Actually, it looks like there’s a 50 cent piece on the shifter, so I guess it’s really only $9,999.50!
This one looks very nice—the interior has a nice simple camper setup, but it looks like everything folds down to either turn into a bed or hold the longest keyboards imaginable.
From a haul-your-shit perspective, this one is hard to beat, and being able to sleep in it is a nice bonus. It looks like it’s full of new parts, the engine only has 3,000 miles since a rebuild, and, really, there’s no reason why this thing couldn’t be a totally fun and usable machine for you, with a healthy understanding of its quirks and limits.
Now, I have an alternative, because I know old buses just aren’t the driving experience everyone is comfortable with. So, with that in mind, what about this $3,000 1985 Volvo wagon?
It’s a fairly rare five-speed, and while there’s no pics of the interior, for only $3 grand you can spend a bit on seat covers or whatever if you have to. I had one of these, and they’re great—tons of keyboard-cramming room, fairly bulletproof engines, fun to drive, plenty of resources and support out there.
I think you’d do great with either of these! Or, both!
As you may know, my two previous editor-in-chiefs have banned me from recommending Jeeps in What Car Should You Buy articles, but we have a new, Willys-owning EIC, and I’m pretty sure that means the ban is lifted.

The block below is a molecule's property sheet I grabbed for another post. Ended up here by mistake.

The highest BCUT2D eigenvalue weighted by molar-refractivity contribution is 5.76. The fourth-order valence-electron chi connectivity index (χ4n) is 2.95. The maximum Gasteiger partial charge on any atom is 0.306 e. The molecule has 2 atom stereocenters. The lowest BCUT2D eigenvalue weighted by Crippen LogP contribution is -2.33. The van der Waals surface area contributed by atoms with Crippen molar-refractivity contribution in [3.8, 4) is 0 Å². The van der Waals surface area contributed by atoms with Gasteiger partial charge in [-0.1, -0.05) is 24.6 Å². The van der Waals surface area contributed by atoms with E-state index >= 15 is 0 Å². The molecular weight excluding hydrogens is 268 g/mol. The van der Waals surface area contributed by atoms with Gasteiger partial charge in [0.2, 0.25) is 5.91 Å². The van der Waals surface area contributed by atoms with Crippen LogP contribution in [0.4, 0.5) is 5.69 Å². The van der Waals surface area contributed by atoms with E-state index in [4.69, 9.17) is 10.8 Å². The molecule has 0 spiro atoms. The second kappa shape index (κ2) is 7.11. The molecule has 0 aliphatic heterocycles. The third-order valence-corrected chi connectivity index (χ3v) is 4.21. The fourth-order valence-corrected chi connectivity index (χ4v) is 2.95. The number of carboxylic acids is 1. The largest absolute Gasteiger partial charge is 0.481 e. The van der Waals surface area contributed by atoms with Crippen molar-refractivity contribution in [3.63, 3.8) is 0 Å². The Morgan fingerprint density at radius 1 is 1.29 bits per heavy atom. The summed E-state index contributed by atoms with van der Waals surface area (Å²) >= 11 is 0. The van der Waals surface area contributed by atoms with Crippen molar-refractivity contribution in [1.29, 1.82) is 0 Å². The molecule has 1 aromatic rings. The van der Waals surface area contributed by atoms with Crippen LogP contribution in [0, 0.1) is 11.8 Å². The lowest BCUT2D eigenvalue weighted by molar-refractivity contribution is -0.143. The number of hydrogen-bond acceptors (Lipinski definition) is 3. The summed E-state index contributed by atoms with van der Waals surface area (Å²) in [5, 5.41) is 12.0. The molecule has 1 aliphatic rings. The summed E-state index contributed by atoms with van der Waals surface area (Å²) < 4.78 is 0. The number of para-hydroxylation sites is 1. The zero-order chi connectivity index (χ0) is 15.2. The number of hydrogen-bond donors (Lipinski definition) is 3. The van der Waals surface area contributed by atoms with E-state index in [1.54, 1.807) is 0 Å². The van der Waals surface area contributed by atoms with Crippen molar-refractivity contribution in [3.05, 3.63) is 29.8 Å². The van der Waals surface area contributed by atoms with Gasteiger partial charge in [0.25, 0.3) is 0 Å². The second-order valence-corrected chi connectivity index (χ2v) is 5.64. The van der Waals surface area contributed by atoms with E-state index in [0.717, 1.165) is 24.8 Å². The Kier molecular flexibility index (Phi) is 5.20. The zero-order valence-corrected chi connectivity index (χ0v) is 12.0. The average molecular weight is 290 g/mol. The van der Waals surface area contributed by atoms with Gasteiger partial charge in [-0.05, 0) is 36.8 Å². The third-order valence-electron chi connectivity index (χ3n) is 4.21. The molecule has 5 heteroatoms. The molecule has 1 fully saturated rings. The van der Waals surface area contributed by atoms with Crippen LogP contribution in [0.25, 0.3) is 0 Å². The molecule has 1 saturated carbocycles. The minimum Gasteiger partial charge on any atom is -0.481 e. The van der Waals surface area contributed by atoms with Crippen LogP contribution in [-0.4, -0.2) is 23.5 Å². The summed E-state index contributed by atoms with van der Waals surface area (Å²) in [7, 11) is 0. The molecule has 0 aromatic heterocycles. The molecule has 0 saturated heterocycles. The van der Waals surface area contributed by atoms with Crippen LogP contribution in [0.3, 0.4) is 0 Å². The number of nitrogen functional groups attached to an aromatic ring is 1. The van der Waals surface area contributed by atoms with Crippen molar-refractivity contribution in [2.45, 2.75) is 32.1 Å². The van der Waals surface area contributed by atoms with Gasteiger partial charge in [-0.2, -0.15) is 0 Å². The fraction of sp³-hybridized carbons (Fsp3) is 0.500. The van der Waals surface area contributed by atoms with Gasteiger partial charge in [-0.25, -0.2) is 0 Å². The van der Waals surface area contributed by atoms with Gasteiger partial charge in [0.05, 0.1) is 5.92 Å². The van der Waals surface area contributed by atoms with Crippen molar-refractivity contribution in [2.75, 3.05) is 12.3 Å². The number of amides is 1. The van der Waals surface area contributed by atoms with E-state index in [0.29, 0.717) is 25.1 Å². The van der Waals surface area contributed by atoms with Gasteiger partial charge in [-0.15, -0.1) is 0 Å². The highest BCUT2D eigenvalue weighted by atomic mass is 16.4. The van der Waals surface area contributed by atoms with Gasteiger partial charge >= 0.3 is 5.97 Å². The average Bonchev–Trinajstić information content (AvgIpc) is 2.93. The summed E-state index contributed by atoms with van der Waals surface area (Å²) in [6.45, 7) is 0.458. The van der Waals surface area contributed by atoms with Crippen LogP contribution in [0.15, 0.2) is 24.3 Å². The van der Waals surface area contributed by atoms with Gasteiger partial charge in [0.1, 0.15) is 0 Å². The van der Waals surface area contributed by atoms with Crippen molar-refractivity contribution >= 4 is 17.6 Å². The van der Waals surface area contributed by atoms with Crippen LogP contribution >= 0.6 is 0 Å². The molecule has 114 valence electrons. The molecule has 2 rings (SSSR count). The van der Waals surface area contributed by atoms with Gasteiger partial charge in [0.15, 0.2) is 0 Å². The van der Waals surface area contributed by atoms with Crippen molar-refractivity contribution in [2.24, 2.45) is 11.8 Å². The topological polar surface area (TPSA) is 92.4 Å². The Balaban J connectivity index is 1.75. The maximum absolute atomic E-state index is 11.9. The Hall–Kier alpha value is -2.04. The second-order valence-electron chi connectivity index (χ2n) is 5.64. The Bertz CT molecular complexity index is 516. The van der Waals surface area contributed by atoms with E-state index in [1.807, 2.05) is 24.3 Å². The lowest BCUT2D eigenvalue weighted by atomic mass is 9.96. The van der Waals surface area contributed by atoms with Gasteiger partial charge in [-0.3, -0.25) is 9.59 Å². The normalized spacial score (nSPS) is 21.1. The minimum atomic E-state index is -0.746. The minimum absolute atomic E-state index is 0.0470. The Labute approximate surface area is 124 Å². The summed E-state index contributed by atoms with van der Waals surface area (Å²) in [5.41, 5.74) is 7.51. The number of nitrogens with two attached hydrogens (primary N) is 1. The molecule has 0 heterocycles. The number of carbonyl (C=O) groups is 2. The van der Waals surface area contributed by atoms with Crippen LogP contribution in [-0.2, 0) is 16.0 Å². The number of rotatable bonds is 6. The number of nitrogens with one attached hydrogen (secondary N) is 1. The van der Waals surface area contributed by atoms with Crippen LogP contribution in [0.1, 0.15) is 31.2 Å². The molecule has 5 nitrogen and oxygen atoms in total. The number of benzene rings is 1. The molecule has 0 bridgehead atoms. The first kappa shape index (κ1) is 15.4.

So allow me to recommend a Jeep Cherokee Chief. That’s my 1979 Jeep Cherokee Golden Eagle stopping at a fuel station in the middle of the only drive I ever had a chance to enjoy prior to pulling the engine.
SJ-platform Jeep Cherokees are beautiful, lifted shooting brakes. They’re big enough to swallow all of your instruments, their four-wheel drive systems will conquer any snow you aim them at, you can find them with manual transmissions, you can buy decent examples for well under $10,000, and they can be repaired with nothing more than a half-inch and a 9/16-inch wrench.
Sure, you’ll struggle to get 13 mpg, but it’s fine. Gas is cheap, so buy the Jeep. It’s a motto to live by.
Hi Alex. The good news is you have a lot of good choices not found on this list. I was considering a 2013 Hyundai Veloster Turbo, and then I thought maybe you needed a Band Truck, like this Tacoma. But then I remembered you wouldn’t be caught dead in that.
And so obviously I thought wagon, but you’ve done the European wagon thing. Still, this E46 wagon with a stick near you ain’t a bad consideration.
But no—what I finally landed on is a little roomier than the E46 wag. You need a BMW X3. Did you know they made it with a manual? So that checks out. And there’s one in New York for $6,600!
I have my suspicions about the listing, because there are no actual images of the X3 in question, but in concept it’s a great idea.